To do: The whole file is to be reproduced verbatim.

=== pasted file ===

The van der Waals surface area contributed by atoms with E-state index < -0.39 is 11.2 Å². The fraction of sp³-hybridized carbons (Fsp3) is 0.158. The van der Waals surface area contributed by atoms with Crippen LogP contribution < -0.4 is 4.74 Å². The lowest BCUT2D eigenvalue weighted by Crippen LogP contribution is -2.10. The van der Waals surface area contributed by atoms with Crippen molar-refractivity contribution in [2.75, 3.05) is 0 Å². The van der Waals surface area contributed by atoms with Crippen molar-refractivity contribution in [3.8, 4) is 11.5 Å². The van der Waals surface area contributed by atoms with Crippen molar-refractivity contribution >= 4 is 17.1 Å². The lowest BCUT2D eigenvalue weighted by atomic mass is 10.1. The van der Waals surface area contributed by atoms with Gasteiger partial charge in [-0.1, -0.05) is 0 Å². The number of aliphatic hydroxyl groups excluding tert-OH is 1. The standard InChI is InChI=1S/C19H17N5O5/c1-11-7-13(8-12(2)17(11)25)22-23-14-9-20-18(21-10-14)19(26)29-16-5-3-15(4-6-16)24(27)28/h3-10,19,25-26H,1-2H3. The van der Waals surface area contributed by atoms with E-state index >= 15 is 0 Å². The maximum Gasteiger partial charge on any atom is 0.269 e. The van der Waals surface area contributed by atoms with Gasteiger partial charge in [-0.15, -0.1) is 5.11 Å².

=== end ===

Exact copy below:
The van der Waals surface area contributed by atoms with E-state index < -0.39 is 11.2 Å². The fraction of sp³-hybridized carbons (Fsp3) is 0.158. The van der Waals surface area contributed by atoms with Crippen LogP contribution < -0.4 is 4.74 Å². The lowest BCUT2D eigenvalue weighted by Crippen LogP contribution is -2.10. The van der Waals surface area contributed by atoms with Crippen molar-refractivity contribution in [2.75, 3.05) is 0 Å². The van der Waals surface area contributed by atoms with Crippen molar-refractivity contribution in [3.8, 4) is 11.5 Å². The van der Waals surface area contributed by atoms with Crippen molar-refractivity contribution >= 4 is 17.1 Å². The lowest BCUT2D eigenvalue weighted by atomic mass is 10.1. The van der Waals surface area contributed by atoms with Gasteiger partial charge in [-0.1, -0.05) is 0 Å². The number of aliphatic hydroxyl groups excluding tert-OH is 1. The standard InChI is InChI=1S/C19H17N5O5/c1-11-7-13(8-12(2)17(11)25)22-23-14-9-20-18(21-10-14)19(26)29-16-5-3-15(4-6-16)24(27)28/h3-10,19,25-26H,1-2H3. The van der Waals surface area contributed by atoms with E-state index >= 15 is 0 Å². The maximum Gasteiger partial charge on any atom is 0.269 e. The van der Waals surface area contributed by atoms with Gasteiger partial charge in [-0.15, -0.1) is 5.11 Å².